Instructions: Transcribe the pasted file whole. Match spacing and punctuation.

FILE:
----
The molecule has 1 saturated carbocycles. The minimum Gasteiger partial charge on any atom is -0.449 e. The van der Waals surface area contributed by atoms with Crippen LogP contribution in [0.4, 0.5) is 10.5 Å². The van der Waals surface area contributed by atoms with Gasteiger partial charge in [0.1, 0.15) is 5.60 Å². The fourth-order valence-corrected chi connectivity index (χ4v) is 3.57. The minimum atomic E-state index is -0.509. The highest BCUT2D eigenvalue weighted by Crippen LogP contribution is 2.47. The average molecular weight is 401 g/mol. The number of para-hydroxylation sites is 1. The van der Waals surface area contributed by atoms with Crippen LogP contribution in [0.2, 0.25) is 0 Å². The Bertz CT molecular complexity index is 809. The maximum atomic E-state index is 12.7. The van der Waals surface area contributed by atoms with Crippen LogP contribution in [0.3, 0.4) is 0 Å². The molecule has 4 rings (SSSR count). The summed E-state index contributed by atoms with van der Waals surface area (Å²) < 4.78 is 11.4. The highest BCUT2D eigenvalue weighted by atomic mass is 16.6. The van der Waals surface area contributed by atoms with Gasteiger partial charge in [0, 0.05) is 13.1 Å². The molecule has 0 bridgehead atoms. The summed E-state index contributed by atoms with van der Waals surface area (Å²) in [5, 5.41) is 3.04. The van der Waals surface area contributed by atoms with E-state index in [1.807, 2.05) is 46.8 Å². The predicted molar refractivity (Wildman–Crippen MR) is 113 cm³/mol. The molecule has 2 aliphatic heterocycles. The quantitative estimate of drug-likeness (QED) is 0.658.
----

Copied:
The molecule has 1 saturated carbocycles. The minimum Gasteiger partial charge on any atom is -0.449 e. The van der Waals surface area contributed by atoms with Crippen LogP contribution in [0.4, 0.5) is 10.5 Å². The van der Waals surface area contributed by atoms with Gasteiger partial charge in [0.1, 0.15) is 5.60 Å². The fourth-order valence-corrected chi connectivity index (χ4v) is 3.57. The minimum atomic E-state index is -0.509. The highest BCUT2D eigenvalue weighted by Crippen LogP contribution is 2.47. The average molecular weight is 401 g/mol. The number of para-hydroxylation sites is 1. The van der Waals surface area contributed by atoms with Crippen LogP contribution in [0.2, 0.25) is 0 Å². The Bertz CT molecular complexity index is 809. The maximum atomic E-state index is 12.7. The van der Waals surface area contributed by atoms with Crippen LogP contribution in [0.3, 0.4) is 0 Å². The molecule has 4 rings (SSSR count). The summed E-state index contributed by atoms with van der Waals surface area (Å²) < 4.78 is 11.4. The highest BCUT2D eigenvalue weighted by atomic mass is 16.6. The van der Waals surface area contributed by atoms with Gasteiger partial charge in [0, 0.05) is 13.1 Å². The molecule has 0 bridgehead atoms. The summed E-state index contributed by atoms with van der Waals surface area (Å²) in [5, 5.41) is 3.04. The van der Waals surface area contributed by atoms with E-state index in [1.807, 2.05) is 46.8 Å². The predicted molar refractivity (Wildman–Crippen MR) is 113 cm³/mol. The molecule has 2 aliphatic heterocycles. The quantitative estimate of drug-likeness (QED) is 0.658.